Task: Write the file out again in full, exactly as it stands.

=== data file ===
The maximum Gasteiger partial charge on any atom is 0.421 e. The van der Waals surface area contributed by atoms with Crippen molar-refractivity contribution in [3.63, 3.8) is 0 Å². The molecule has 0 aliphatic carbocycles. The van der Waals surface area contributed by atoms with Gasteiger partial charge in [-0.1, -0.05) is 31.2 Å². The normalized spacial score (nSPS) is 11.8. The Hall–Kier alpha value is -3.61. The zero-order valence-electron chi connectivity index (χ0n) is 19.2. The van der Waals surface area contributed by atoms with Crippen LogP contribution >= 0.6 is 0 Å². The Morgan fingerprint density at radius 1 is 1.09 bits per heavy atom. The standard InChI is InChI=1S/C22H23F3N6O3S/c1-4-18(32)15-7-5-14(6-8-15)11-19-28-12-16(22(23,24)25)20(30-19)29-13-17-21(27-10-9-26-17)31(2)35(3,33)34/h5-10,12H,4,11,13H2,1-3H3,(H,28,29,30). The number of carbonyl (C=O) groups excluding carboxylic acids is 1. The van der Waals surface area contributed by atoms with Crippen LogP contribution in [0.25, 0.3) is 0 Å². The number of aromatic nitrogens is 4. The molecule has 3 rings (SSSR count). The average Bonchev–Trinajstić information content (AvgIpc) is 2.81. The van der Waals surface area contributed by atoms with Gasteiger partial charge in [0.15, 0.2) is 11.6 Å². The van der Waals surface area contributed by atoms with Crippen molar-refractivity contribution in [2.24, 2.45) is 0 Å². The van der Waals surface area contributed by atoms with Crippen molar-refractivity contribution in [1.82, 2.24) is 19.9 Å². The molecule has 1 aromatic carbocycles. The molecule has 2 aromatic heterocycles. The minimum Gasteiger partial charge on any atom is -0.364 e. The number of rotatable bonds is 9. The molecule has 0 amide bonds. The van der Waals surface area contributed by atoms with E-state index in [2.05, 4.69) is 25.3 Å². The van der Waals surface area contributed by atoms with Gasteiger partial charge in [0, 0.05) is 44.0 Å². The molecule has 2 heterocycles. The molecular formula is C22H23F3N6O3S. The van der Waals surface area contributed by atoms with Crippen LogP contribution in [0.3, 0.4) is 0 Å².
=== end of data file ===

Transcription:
The maximum Gasteiger partial charge on any atom is 0.421 e. The van der Waals surface area contributed by atoms with Crippen molar-refractivity contribution in [3.63, 3.8) is 0 Å². The molecule has 0 aliphatic carbocycles. The van der Waals surface area contributed by atoms with Gasteiger partial charge in [-0.1, -0.05) is 31.2 Å². The normalized spacial score (nSPS) is 11.8. The Hall–Kier alpha value is -3.61. The zero-order valence-electron chi connectivity index (χ0n) is 19.2. The van der Waals surface area contributed by atoms with Crippen LogP contribution >= 0.6 is 0 Å². The Morgan fingerprint density at radius 1 is 1.09 bits per heavy atom. The standard InChI is InChI=1S/C22H23F3N6O3S/c1-4-18(32)15-7-5-14(6-8-15)11-19-28-12-16(22(23,24)25)20(30-19)29-13-17-21(27-10-9-26-17)31(2)35(3,33)34/h5-10,12H,4,11,13H2,1-3H3,(H,28,29,30). The number of carbonyl (C=O) groups excluding carboxylic acids is 1. The van der Waals surface area contributed by atoms with Crippen LogP contribution in [0.25, 0.3) is 0 Å². The number of aromatic nitrogens is 4. The molecule has 3 rings (SSSR count). The average Bonchev–Trinajstić information content (AvgIpc) is 2.81. The van der Waals surface area contributed by atoms with Gasteiger partial charge in [0.15, 0.2) is 11.6 Å². The van der Waals surface area contributed by atoms with Crippen molar-refractivity contribution in [2.24, 2.45) is 0 Å². The van der Waals surface area contributed by atoms with Crippen molar-refractivity contribution in [1.82, 2.24) is 19.9 Å². The molecule has 1 aromatic carbocycles. The molecule has 2 aromatic heterocycles. The minimum Gasteiger partial charge on any atom is -0.364 e. The number of rotatable bonds is 9. The molecule has 0 amide bonds. The van der Waals surface area contributed by atoms with E-state index in [2.05, 4.69) is 25.3 Å². The van der Waals surface area contributed by atoms with Gasteiger partial charge in [0, 0.05) is 44.0 Å². The molecule has 2 heterocycles. The molecular formula is C22H23F3N6O3S. The van der Waals surface area contributed by atoms with Crippen LogP contribution in [0.3, 0.4) is 0 Å².